Texas Ranger General

Story by Bob Seyller, Texas Military Department Public Affairs

In the early days of Texas, the Rangers provided security and rule of law. However, as Texas grew, the Rangers also grew in both size and mission. During the Texas Revolution, the force formalized from a security force for settlers to well-trained soldiers and finally into lawmen delivering justice to an untamed frontier. No matter their role, it was clear: they were a military force. Nearly 100 years after the Texas Revolution, this connection would lead to a Ranger’s first term as adjutant general when Brig. Gen. William Sterling took office.

Texas Adjutant General William Sterling
Texas Adjutant General William Sterling

Born in Belton, Texas, near the turn of the century, Sterling grew up on his family’s ranch. It was there where Sterling learned how to ride, forage and shoot, before enrolling in Texas A&M University for courses in animal husbandry. Studying for two years, Sterling never attained his degree. Instead, he left to put his knowledge to use on ranches throughout Hidalgo County. Sterling had worked toward a life of raising cattle and tending herds. However, Sterling’s career would soon change as violence from the revolution in Mexico spilled across the Rio Grande.

In 1915, as World War I raged across Europe, another war was being waged closer to Texas. Beyond the Rio Grande, violence spread throughout Mexico in a bloody civil war. At the height of the conflict, Mexican forces raided American cities and military outposts, incurring the wrath of the famous Gen. John J. Pershing and his 10,000-man punitive expedition.

As Pershing pushed deeper into the heart of Mexico, hunting Gen. Francisco Pancho Villa, violence continued along the Texas border. There, Sterling found his calling as a scout and reserve member of the United States 3rd Cavalry Regiment and Texas Rangers. Working closely with both groups, Sterling saw firsthand the slaughter of more than 500 Texans at the hands of Mexican troops. As the raids worsened, word spread of the “Plan of San Diego,” a plot that called for race riots between Anglos and Tejanos. These riots were to be ignited by bloody incursions from Mexican seditionists. Supporters of the plan believed the riots would eventually force America to return the Southwestern states to Mexican control.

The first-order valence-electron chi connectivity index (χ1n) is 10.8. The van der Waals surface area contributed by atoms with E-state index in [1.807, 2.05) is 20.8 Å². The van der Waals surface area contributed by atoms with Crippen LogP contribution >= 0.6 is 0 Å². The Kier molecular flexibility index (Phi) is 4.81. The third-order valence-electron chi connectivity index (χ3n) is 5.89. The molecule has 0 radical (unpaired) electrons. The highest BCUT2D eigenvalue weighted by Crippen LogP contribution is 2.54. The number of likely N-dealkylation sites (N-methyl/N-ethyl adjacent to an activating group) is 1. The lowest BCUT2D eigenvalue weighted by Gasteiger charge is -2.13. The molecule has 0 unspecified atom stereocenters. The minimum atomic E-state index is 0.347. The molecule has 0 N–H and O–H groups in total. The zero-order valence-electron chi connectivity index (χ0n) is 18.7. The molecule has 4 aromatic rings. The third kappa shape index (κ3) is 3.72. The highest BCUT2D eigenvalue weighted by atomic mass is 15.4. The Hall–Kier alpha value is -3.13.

Fear of the Mexican reoccupation plot was growing as the Zimmerman Telegram arrived, both at the height of the U.S. march to World War I. The telegram offered Mexico help in conquering most of the Western United States in exchange for allying with Germany and possibly Japan. The plot called for the extermination of all Anglo men over 16 and any Latino that fought against Mexico. Texas’ response to this threat came from a combination of soldiers, rangers and deputized citizens who left nearly 1,000 of the Mexican seditionists dead.  

As the Texas border came under control, the United States prepared to join the European war effort. Sterling, like many Americans, joined this effort, commissioning with the Texas Infantry as a second lieutenant. Though he never served overseas, Sterling's time with cavalrymen on the border helped him prepare newly enlisted soldiers for the war.  

After the war, Sterling returned to law enforcement as the sheriff and justice of the peace of Mirando City, a border town near Laredo. He once again worked alongside the Texas Rangers, whose duties had shifted from fighting Mexican revolutionaries and seditionists to catching bootleggers smuggling liquor across the border. 

“Bill [Sterling] preserved order in an oil town by methods learned from the Texas Rangers and other border officers. On an unpainted pine shake we found a large sign bearing ‘W.W. Sterling, Justice of the Peace, The law of the Tex-Mex,’” described contemporary historian Walter Prescott Webb. “Nearby, stood a boxcar in which the judge held his prisoners by means of a generous length of chain and padlocks.” This method of restraint was called a “trotline.” 

Adjutant General William Sterling poses with his Texas Ranger Captains.
Adjutant General William Sterling poses with his Texas Ranger Captains. 

As crude oil gushed from derricks rising against the bright Texas sky, the call went out for roughnecks seeking “black gold” to move to Borger, a city centered in the Texas panhandle. Though every oil town had its share of card houses and lawlessness, a corrupt city government coupled with a population increase of more than 40,000 people in three months, allowed prostitutes, card sharks and bootleggers to become nearly as common as oil workers. Lawlessness in Borger reached a boiling point when murders and explosions within the city limits had become a way of life.